And, remember not to lounge around in your pyjamas: getting dressed, brushing your teeth and wearing proper clothes can make a big difference to how productive you feel.

Don’t isolate yourself completely

Although the idea of working from home is pretty appealing, keep in mind that human beings were made for social interaction — that’s why some people prefer to work in an office.

friends-talking-with-each-other-while-working-on-projects-with-laptop-and-paper-diary-sitting-in-cafe
Make sure to stay social! Image: Depositphotos

Physical contact has been linked to better ideas, communication and decision-making. In this case, it might be nice to have a balance between working from home and working in an office

Don’t be afraid to work outside of home

Working from home doesn’t have to be taken literally — especially as Dutch houses and apartments can be notoriously small.

Get out in the world and check out some coworking spaces if you need a bit more of a routine.

A-diverse-group-of-people-working-in-rotterdam
Don’t be afraid to get out of the house to work! Image: Freepik

Fortunately, because working from home in the Netherlands is so widespread, there are plenty of coworking spaces available. While the majority of them are paid, some municipalities also fund some that are completely free.

READ MORE | 13 best places to study or work in Amsterdam

Coworking spaces offer a great opportunity to network, have a great working space, and often have ultra-fast internet and complimentary tea and coffee. Check out coworker.com to find one near you.

Or, if you’re feeling a little extra, there are plenty of super gezellig cafés in each Dutch city that you can work from.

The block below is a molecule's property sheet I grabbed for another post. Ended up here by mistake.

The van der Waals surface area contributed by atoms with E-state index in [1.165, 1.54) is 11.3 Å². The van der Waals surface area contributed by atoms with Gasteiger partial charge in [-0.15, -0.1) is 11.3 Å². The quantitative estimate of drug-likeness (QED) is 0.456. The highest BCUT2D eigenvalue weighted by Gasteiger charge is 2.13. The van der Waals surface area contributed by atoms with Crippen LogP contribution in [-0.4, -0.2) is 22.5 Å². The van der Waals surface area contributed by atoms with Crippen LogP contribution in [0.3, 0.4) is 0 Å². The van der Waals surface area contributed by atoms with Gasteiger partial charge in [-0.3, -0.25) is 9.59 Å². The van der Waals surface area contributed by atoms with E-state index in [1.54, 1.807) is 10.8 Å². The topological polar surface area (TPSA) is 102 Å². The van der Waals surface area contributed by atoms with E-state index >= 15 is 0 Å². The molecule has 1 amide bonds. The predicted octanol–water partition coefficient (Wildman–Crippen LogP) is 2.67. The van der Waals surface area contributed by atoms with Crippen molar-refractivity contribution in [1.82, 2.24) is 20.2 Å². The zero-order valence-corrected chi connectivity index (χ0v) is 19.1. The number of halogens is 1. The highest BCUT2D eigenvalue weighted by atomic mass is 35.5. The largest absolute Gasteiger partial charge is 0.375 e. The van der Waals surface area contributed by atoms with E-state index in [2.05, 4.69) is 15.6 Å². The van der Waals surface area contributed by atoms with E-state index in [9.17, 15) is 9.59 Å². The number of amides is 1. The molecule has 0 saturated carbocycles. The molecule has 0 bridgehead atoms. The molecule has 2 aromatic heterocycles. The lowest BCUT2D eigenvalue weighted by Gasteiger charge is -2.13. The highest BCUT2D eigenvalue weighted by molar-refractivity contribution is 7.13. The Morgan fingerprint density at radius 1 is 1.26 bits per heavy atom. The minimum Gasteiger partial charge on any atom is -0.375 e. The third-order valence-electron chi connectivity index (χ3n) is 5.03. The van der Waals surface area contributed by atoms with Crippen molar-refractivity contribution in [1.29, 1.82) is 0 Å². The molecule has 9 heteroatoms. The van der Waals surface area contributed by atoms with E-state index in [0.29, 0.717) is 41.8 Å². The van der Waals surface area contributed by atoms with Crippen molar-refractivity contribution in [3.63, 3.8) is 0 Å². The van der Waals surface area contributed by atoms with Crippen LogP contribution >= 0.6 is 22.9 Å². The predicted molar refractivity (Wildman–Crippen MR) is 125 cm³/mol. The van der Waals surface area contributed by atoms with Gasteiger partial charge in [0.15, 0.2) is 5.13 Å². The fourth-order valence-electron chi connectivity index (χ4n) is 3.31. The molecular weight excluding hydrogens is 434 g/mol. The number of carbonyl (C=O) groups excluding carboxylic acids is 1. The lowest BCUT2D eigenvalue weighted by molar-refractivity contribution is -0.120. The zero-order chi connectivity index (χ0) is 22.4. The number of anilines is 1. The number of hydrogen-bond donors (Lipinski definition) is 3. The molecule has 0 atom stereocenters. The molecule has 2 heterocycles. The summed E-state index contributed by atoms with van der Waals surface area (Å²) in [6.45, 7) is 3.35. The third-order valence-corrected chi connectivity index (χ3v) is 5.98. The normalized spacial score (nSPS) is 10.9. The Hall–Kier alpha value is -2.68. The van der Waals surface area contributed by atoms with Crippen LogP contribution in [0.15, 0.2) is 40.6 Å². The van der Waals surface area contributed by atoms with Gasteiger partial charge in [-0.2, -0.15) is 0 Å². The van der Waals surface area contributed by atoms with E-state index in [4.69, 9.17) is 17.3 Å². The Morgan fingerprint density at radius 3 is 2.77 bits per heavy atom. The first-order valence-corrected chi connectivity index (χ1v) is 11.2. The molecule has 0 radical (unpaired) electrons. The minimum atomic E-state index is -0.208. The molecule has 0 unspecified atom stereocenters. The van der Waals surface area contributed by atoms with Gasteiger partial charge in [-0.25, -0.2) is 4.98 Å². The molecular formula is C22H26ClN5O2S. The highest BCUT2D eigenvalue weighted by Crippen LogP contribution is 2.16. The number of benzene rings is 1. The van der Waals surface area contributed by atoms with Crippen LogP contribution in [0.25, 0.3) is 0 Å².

Good Wi-Fi is key

If you’re working from home, you’ll likely be communicating frequently with your company or organisation. It’s absolutely essential to have fast WiFi.

photo-man-setting-up-internet-in-dutch-home
Trust us, you won’t regret putting the time into getting good wifi! Image: Depositphotos

Added bonus? Ultra-fast streaming for when the workday is over!

Make sure everyone is on the same page

If you are making the shift to working from home make sure you are upfront and clear with your bosses about what is expected.

man-listening-to-woman-speak-dutch-with-a-serious-look-in-office-at-desk
Make sure to talk to your boss so everything is clear. Image: Freepik

Do you need to keep working your normal hours, or can you be flexible and work in the evening? Do you need to be available for calls?

Can you work from another country? Do you ever need to show up to the office? How will your success be measured in the future?

READ MORE | Mental health in Dutch workplaces: an expert’s tips (and signs of a top employer)

Remote working relies on mutual trust to be effective. Discuss the ‘what’ and ‘how’ with your boss and talk about whether you need to come to an agreement in writing.

Know when to call it quits

Working from home isn’t for everyone — and few people find it to be a natural and easy adaptation. Give yourself some time to settle in and focus on making it work.

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Just because you’ve set up your home office doesn’t mean you’re tied to it forever! Image: Freepik

But, sometimes, it doesn’t work out. Think about how long you’ll try it out and when you may think about returning to the office. It doesn’t mean you failed — it just means you tried.

What do you think are the benefits of working at home? Tell us in the comments!

This article was co-authored by Vedika Luthra and Samantha Dixon
Editor’s Note: This article was originally published in March 2020, and was fully updated in October 2023 for your reading pleasure.

Feature Image:Pexels
Vedika Luthra
Vedika Luthrahttp://hotchocolatehits.com
Vedika was born in India, raised in Poland and moved to the Netherlands to study. Like her nationality, she’s confused about what she likes most, which is why her bachelor’s degree was in liberal arts and sciences. She enjoys writing about all things food-related but likes to mix it up every now and then.

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1 COMMENT

  1. Does not help the dusabled who can only work from bome. Why not research that since the NETHERLANDS is supposed to be inclusive and non-discriminating towards the dusabled.